Grief fills the room up of my absent child, Lies in his bed, walks up and down with me, Puts on his pretty looks, repeats his words, Remembers me of all his gracious parts, Stuffs out his vacant garments with his form; Then, have I reason to be fond of grief? Fare you well: had you such a loss as I, I could give better comfort than you do. I will not keep this form upon my head, When there is such disorder in my wit. O Lord! my boy, my Arthur, my fair son! My life, my joy, my food, my all the world! My widow-comfort, and my sorrows' cure!
There's nothing in this world can make me joy: Life is as tedious as a twice-told tale Vexing the dull ear of a drowsy man; And bitter shame hath spoil'd the sweet world's taste That it yields nought but shame and bitterness.
Before the curing of a strong disease, Even in the instant of repair and health, The fit is strongest; evils that take leave, On their departure most of all show evil: What have you lost by losing of this day?
If you had won it, certainly you had. No, no; when Fortune means to men most good, She looks upon them with a threatening eye. 'Tis strange to think how much King John hath lost In this which he accounts so clearly won: Are not you grieved that Arthur is his prisoner?
Your mind is all as youthful as your blood. Now hear me speak with a prophetic spirit; For even the breath of what I mean to speak Shall blow each dust, each straw, each little rub, Out of the path which shall directly lead Thy foot to England's throne; and therefore mark. John hath seized Arthur; and it cannot be That, whiles warm life plays in that infant's veins, The misplaced John should entertain an hour, One minute, nay, one quiet breath of rest. A sceptre snatch'd with an unruly hand Must be as boisterously maintain'd as gain'd; And he that stands upon a slippery place Makes nice of no vile hold to stay him up: That John may stand, then Arthur needs must fall; So be it, for it cannot be but so.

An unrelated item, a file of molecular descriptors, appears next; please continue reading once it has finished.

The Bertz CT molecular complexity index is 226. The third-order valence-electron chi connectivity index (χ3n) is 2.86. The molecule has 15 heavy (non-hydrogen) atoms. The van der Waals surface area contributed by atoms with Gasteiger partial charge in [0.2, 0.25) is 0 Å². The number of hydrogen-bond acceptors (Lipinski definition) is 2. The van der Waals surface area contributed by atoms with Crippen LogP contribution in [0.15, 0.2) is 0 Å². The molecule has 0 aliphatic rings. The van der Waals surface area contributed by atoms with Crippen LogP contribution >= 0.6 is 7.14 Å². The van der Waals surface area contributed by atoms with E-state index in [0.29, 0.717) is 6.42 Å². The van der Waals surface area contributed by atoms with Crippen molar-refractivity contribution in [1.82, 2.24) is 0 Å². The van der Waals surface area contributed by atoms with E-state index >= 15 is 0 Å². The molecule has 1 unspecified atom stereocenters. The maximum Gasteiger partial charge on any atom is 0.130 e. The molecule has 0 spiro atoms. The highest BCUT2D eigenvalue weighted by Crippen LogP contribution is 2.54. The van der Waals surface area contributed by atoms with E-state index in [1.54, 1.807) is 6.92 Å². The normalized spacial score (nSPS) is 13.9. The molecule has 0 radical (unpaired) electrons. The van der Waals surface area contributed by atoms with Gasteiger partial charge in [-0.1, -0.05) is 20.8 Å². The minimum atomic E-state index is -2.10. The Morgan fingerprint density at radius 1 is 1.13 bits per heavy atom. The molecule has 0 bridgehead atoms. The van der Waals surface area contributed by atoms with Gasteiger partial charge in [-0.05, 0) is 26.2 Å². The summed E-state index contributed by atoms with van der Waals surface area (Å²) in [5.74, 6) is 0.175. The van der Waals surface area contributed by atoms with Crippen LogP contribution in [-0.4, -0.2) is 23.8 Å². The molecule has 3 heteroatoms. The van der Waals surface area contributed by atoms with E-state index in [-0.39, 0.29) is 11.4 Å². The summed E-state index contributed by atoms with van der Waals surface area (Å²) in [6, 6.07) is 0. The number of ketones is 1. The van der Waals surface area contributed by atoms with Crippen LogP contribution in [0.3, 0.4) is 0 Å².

You, in the right of Lady Blanch your wife, May then make all the claim that Arthur did.
How green you are and fresh in this old world! John lays you plots; the times conspire with you; For he that steeps his safety in true blood Shall find but bloody safety and untrue. This act so evilly born shall cool the hearts Of all his people and freeze up their zeal, That none so small advantage shall step forth To cheque his reign, but they will cherish it; No natural exhalation in the sky, No scope of nature, no distemper'd day, No common wind, no customed event, But they will pluck away his natural cause And call them meteors, prodigies and signs, Abortives, presages and tongues of heaven, Plainly denouncing vengeance upon John.
O, sir, when he shall hear of your approach, If that young Arthur be not gone already, Even at that news he dies; and then the hearts Of all his people shall revolt from him And kiss the lips of unacquainted change And pick strong matter of revolt and wrath Out of the bloody fingers' ends of John. Methinks I see this hurly all on foot: And, O, what better matter breeds for you Than I have named! The bastard Faulconbridge Is now in England, ransacking the church, Offending charity: if but a dozen French Were there in arms, they would be as a call To train ten thousand English to their side, Or as a little snow, tumbled about, Anon becomes a mountain. O noble Dauphin, Go with me to the king: 'tis wonderful What may be wrought out of their discontent, Now that their souls are topful of offence. For England go: I will whet on the king.